The story of Mark Twain as a newly widowed, grieving, 69-year-old man holed up in his Manhattan apartment in 1904 is frankly a peculiar subject for a children’s picture book.
Granted, there’s a black cat named Bambino to capture the attention of younger readers, but will the picture-book set be familiar enough with Twain to appreciate this morose glimpse into the twilight years of “sad old Samuel Clemens”? Twain did own a cat named Bambino. True story: When Bambino escaped from an open window, the devastated Twain put a “LOST: MARK TWAIN’S CAT” ad in the paper and offered a reward for his safe return… a move that spawned such a heartwarming public response (and influx of cats) that he cast off his housecoats and rejoined the world in his legendary white suit. (As for whether Bambino was really responsible for that, the author says, “Only Sam and Bambino would know.”) The lugubrious tale is captured commendably in atmospheric, expertly composed mixed-media and digital illustrations, often of the scowling, long-faced Twain in various slumped positions. Unusual perspectives add visual variety and effectively highlight the apparent bond between the bereft author and his cat.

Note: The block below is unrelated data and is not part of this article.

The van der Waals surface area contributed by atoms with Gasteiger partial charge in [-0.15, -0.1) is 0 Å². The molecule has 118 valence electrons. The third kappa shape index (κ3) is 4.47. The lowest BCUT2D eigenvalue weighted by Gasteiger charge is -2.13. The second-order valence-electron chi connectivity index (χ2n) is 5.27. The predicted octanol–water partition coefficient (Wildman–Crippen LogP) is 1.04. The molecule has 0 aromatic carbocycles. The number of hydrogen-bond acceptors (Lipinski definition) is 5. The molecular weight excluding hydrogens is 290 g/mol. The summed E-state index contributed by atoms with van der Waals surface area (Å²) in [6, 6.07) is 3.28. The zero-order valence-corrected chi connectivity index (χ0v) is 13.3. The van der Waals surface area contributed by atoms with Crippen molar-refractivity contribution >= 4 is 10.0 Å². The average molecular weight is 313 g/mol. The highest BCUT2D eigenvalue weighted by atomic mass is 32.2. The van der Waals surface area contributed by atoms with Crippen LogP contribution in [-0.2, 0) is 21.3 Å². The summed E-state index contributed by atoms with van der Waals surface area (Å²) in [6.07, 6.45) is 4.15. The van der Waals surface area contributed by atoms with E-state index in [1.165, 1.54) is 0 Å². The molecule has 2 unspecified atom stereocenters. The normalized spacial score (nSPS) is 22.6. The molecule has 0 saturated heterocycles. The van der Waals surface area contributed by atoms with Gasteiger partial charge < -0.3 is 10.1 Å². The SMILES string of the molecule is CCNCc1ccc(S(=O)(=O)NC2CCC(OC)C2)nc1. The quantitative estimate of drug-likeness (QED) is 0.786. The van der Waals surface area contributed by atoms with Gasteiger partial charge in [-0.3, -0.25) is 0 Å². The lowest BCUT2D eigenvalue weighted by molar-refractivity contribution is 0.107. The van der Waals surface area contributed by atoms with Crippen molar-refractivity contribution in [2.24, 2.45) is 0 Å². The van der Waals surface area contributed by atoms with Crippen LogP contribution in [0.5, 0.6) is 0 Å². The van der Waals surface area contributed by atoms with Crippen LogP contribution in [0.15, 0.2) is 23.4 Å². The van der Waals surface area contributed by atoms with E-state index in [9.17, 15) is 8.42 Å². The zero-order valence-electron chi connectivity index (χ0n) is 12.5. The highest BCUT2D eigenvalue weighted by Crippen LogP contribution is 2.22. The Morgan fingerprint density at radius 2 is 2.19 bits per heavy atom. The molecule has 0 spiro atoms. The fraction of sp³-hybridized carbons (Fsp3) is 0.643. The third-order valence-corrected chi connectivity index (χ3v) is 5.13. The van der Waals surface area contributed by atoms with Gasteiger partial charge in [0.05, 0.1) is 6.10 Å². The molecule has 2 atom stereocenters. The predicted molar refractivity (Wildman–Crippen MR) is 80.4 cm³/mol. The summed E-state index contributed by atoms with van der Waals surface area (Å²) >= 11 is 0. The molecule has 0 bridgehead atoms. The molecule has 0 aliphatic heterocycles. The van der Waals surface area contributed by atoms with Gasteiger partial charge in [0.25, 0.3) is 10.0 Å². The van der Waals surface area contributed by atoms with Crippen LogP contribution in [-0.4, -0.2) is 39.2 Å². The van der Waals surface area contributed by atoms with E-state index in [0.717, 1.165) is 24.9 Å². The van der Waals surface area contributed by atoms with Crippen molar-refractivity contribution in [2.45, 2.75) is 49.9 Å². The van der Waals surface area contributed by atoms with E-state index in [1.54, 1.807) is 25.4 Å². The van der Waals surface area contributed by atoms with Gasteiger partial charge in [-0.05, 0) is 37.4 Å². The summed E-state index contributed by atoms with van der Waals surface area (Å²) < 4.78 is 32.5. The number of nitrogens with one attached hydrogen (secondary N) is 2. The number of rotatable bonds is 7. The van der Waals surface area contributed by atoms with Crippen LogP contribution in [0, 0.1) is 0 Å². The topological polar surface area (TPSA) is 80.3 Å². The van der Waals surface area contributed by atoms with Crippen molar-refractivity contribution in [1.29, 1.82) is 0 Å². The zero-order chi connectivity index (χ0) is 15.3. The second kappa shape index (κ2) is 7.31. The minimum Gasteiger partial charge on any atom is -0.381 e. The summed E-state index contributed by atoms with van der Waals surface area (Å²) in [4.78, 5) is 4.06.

A rather obscure human-interest story that, while beautifully illustrated, is not very enlightening on the topic of Mark Twain, mourning the death of a loved one nor cats. A puzzler. (author’s note, bibliography) (Picture book/biography. 8-10)